Charging hanger           Charging stand for single MPA

I should share a few more details of our newly developed charging hanger. While offering a space where our MPA Series pipettes can be kept in a vertical position, the MPA pipette will start to be automatically recharged as soon as it is placed. Therefore when research work is wrapped up in the evening, by simply hanging the MPA pipette in its holder before returning home, the pipette will be fully recharged the next morning when you return to work, available for use straight away.

In general, one user uses more than one pipette, so we made it possible to recharge multiple MPA pipettes simultaneously by lining up multiple charging hangers. As it would be extremely cumbersome to have multiple units each connected separately to the AC power supply, once supplying power to one of those hanger units it can act as the "parent" hanger, with subsequent "child" units being connected to this first one by linking cables. It is also possible to confirm the hangers are receiving power by an LED light on the top of the hanger which illuminates when power is flowing. With this development it is possible to avoid the risk of all hangers going out of action if one of the consecutively wired hangers was to fail for some reason. A&D has applied for patents for these previously unavailable functionalities. By commercializing such products as this, we hope to continue pursuing and proposing convenience in laboratories around the world.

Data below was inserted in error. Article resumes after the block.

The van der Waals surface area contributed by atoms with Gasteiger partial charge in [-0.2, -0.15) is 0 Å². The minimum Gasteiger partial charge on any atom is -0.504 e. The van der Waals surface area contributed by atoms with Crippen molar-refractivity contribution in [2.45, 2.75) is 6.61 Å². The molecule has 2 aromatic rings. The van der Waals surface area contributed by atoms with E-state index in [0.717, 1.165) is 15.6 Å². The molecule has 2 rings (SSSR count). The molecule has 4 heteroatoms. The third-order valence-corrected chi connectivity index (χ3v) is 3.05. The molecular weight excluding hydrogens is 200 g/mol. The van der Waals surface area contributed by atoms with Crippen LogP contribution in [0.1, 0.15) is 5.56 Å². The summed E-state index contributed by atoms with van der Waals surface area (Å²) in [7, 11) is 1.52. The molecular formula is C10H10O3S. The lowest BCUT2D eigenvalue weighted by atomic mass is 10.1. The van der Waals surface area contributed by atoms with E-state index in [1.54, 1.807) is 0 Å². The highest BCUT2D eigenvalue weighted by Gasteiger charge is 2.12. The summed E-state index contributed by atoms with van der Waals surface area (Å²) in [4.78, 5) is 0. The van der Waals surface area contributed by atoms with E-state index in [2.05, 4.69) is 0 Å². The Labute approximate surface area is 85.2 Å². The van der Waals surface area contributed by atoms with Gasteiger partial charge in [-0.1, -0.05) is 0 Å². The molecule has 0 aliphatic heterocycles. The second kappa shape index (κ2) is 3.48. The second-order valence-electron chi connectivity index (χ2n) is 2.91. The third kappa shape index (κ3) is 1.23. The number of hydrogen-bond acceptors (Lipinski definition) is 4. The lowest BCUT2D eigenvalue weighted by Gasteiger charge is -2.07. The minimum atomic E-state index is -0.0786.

I believe that with the combined use of the MPA Series and their charging hangers we have established a simple method of use for pipetting work in the laboratory which is more accurate, places no strain on the user's hands and offers a simple technique for recharging. From here on, I would like to continue growing this range of products even further with pipettes with increased capacity, multiple-channel types, connectable pipette stands and other further developments.